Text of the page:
Wednesday, March 10, 2010

The Mod Squad

I got back from tutoring at about 10 pm tonight, at at 10:15 pm Gristle and Serena blew into my life. (This pairing makes more sense in Chinese, because their names have the same first character and so they sound like a family of superheroes, like the Incredibles or the Baldwins.)

As I walked in the door, at approximately 10:07 pm, I sent Gristle a text message telling him that I was home. I told him this because he had texted me earlier today to ask if he could borrow our iron again. As soon as I texted him, he called me and said sorry, he was currently attending an English practice session where he had run into Serena, and that he wouldn’t be able to come until later. (Everyone should remember that, no matter what I ever say about Gristle, he does not speak English. He knows some words and some sentence patters, but that’s it. He recently told me that he got a 50% on a English entrance exam for grad school and he was sure that there had been some mistake because 50% is much too high.)

He apologized profusely and said that he wouldn’t be able to make it until 10:15 PM, and that he was really sorry. Since 10:15 was in exactly 8 minutes, I told him that would be fine. These are the sort of generous sacrifices that we make for friends, like lending them irons or taking pictures of them in the shower. Never forget.

So I’m all set to head out to the back gate to meet Gristle and give him his iron, but when I head for the door Gus says, “too late,” and I hear a knocking. (Gus’s expression is not only literally true but it also expresses perfectly the sense of doom that hangs over every impending interaction with Gristle — the sense that today might be the day where he says something so outrageous that we’d have to kick him out of our lives forever.) When I open the door, Gristle and Serena come in and make themselves right at home in our living room.

After several hours of teaching Korean students how to close read, I’m pretty tired, so I greeted their interest with mostly feigned enthusiasm. I was still holding the iron and ironing board in my hands in hopes that Gristle would just grab them and walk right back out the door and let me go to sleep. I continued to hold them and make vague attempts to hand them to Gristle as he took off his shoes and put his briefcase down on our couch. (He has a briefcase and is taking it to English practice sessions now? He’s a part-time high school tutor who can barely form an English sentence. Nothing about this makes sense.)

Gristle then told Gus and me that he had 5 stories to share. He shared them one after another, Chinese firing squad-style:

  1. He was in Nigeria Town (an African community in Guangzhou) and “Shit!” (he said in English) “There were so many Africa people!” End of story number 1.

  2. He went to a chiropractor today. “You don’t have those in America, but they’re a type of doctor who helps you without performing surgery or giving you medicine, he just moves your bones.”

    “Gristle, we have those in America.”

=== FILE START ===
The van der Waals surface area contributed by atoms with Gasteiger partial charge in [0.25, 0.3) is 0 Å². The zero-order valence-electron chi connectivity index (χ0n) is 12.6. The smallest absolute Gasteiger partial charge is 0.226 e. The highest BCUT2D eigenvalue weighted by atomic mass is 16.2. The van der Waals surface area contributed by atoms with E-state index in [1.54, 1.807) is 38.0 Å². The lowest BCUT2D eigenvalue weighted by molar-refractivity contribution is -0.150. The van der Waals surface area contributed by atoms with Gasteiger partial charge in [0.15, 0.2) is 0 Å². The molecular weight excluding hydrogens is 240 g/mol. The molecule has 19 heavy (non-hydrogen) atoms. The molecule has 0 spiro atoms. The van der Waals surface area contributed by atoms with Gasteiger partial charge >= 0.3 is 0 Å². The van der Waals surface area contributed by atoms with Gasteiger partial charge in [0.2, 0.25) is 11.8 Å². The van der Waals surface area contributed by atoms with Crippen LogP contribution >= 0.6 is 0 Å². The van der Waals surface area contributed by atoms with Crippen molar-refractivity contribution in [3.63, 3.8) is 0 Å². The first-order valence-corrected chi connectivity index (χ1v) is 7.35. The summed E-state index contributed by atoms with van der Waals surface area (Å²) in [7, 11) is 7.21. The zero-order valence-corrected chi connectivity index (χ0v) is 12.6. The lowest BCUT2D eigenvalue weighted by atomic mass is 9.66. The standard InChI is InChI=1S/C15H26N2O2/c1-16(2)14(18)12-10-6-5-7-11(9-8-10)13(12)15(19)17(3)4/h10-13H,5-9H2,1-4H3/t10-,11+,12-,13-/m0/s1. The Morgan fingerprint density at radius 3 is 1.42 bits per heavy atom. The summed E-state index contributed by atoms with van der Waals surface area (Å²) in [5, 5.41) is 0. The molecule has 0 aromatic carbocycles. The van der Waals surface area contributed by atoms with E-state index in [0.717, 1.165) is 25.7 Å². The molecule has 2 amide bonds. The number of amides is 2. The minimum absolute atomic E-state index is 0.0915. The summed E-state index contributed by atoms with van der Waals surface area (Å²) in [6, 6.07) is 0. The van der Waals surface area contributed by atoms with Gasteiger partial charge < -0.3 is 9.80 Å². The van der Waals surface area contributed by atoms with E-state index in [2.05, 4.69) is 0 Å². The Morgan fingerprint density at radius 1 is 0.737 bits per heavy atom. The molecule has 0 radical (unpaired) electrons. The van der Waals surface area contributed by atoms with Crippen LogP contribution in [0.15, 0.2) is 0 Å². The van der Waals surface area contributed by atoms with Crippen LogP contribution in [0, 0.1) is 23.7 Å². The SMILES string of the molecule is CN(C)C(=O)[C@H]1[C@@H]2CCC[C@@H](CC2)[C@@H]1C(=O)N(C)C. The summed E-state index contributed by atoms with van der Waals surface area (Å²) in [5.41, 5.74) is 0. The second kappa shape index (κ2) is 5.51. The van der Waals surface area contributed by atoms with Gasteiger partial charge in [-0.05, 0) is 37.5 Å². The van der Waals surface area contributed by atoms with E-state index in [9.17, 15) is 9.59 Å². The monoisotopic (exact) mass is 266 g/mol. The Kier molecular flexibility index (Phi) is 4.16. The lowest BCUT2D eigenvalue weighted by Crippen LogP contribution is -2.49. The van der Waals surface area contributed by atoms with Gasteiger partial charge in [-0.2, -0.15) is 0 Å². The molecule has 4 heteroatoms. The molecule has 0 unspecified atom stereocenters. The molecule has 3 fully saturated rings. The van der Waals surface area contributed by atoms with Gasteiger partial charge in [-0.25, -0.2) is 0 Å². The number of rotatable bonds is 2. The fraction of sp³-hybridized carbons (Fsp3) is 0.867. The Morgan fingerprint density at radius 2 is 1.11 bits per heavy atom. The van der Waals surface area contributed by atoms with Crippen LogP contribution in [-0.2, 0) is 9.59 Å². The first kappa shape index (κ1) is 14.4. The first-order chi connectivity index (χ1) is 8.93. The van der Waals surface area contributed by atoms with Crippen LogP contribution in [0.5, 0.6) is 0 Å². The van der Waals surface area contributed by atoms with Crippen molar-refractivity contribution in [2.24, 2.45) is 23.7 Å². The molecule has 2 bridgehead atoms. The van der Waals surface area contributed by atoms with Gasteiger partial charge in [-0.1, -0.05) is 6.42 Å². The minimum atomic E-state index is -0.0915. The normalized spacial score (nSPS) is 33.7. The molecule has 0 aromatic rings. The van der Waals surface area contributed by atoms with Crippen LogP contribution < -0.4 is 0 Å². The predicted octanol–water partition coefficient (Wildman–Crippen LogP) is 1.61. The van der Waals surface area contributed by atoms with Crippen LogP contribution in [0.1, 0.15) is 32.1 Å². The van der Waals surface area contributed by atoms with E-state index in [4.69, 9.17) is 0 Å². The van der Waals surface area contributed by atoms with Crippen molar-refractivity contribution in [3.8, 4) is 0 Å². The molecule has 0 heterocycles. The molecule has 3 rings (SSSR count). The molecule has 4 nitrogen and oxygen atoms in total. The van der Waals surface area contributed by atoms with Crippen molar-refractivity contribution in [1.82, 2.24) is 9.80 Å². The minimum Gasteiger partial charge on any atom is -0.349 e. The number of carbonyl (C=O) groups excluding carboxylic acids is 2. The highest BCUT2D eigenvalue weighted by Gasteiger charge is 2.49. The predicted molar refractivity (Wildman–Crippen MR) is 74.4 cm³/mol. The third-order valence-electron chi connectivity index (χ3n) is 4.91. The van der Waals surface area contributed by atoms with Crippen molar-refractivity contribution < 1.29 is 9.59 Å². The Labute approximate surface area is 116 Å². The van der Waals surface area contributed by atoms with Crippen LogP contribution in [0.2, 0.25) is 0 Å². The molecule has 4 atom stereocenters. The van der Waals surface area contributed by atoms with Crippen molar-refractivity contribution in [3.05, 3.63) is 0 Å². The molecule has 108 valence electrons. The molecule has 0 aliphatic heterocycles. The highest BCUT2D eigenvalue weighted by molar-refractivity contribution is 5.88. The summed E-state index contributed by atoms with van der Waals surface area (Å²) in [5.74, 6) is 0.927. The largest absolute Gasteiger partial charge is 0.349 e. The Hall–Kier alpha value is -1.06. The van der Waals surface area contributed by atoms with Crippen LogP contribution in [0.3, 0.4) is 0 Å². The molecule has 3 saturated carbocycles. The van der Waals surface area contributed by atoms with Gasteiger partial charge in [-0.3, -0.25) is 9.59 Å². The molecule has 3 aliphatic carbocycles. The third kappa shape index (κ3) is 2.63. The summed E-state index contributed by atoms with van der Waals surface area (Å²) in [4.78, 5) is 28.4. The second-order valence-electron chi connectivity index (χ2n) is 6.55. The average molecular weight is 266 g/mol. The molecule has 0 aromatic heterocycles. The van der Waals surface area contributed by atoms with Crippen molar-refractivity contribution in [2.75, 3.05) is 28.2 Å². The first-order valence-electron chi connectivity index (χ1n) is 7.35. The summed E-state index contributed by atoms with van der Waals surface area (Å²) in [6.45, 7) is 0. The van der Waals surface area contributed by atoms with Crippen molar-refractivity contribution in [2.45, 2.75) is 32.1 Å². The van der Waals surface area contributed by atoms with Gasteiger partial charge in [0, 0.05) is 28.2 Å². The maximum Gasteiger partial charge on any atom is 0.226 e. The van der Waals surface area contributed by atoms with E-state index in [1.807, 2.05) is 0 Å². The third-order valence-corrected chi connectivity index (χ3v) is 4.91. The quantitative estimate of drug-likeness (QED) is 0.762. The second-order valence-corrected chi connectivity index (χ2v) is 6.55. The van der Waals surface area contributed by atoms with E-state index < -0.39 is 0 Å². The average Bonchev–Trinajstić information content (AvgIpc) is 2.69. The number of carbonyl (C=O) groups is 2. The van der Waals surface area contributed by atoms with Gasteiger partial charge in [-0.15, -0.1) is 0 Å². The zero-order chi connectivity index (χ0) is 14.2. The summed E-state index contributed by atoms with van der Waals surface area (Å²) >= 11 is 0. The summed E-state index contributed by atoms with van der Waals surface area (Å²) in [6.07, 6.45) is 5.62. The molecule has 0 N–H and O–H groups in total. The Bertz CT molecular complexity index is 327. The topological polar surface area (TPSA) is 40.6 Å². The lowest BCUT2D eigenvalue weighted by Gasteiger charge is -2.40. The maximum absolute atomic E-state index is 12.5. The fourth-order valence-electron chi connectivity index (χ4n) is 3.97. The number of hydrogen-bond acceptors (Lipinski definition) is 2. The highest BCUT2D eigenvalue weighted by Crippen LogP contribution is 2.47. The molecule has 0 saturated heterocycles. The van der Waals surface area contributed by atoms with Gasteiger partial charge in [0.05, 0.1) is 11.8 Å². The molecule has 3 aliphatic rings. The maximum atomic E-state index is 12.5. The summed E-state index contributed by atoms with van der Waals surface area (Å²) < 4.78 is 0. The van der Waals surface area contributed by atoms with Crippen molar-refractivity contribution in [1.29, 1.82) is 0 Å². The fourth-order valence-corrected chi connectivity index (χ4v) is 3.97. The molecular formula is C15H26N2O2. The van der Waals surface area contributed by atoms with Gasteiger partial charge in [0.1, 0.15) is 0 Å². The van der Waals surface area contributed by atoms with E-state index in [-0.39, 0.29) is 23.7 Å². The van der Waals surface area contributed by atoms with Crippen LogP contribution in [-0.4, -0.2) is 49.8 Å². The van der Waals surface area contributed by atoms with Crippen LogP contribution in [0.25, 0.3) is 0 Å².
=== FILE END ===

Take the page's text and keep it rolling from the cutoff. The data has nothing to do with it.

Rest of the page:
“No, you don’t understand. There’s no surgery. Do you know the word surgery?” He then made a cutting motion on his arm. “No surgery.”

    “Yes, we know how to say surgery. We have chiropractors in America.”

    “Impossible,” he said.

    Evidently this chiropractor usually costs 1000 RMB, but he’s an old friend so he helped Gristle for 200. He cracked Gristle’s back, and now the heel of his foot feels much better.

  3. He was in Nigeria town eating grapes (“in a very messy, chaotic manner”) and a Africa man spoke to him in French. His guess is that the man saw his grape eating habits, saw that he was “very liberal,” and assumed he must speak French.

  4. One time, in France, a gypsy showed his friend her breasts and then pulled a knife on him and stole his wallet.

  5. He forgot the 5th story, but he promised it was really good.

Then I decided to talk to Serena instead. She was reading a book to work on her English grammar. This book.

Heart of a Wife

She asked me how to pronounce “lynched.” I obliged. Later, she saw me staring intently at the title and said that I could borrow it if I wanted. I said that it was ok, that I was just looking at the title. “Oh,” she said, “I thought you were interested in the subject matter.” No.

(The amazon reviews for “Heart of a Wife” are fairly entertaining:

This is the worst book I have read in ten years. All the wife did was complain.

You tell ‘em, “A Customer”! Wives are such a drag. It reminds me of this old joke. Stop me if you’ve heard this one.

First man: My wife’s an angel.
Second man: You’re lucky! Mine’s still alive!
Pause for laughter.
First man: She was lynched.)

Then Serena pulled up videos of a Korean figure skater on the computer, and Gristle said the he had been a fan of hers until he saw a picture of how ugly she was in high school. At this point, Gristle said that it was late and that they should be going. He finally picked up our iron and ironing board and started heading out the door.

As he left, I asked when I could have our iron back and he said that he was planning on returning it at the end of the school year. In July. He said that if we needed it, we should give him a call and we could come by and pick it up. And then he and Serena left as abruptly as they arrived.

The short version of all this is that I’m going to the department store tomorrow to get a new iron.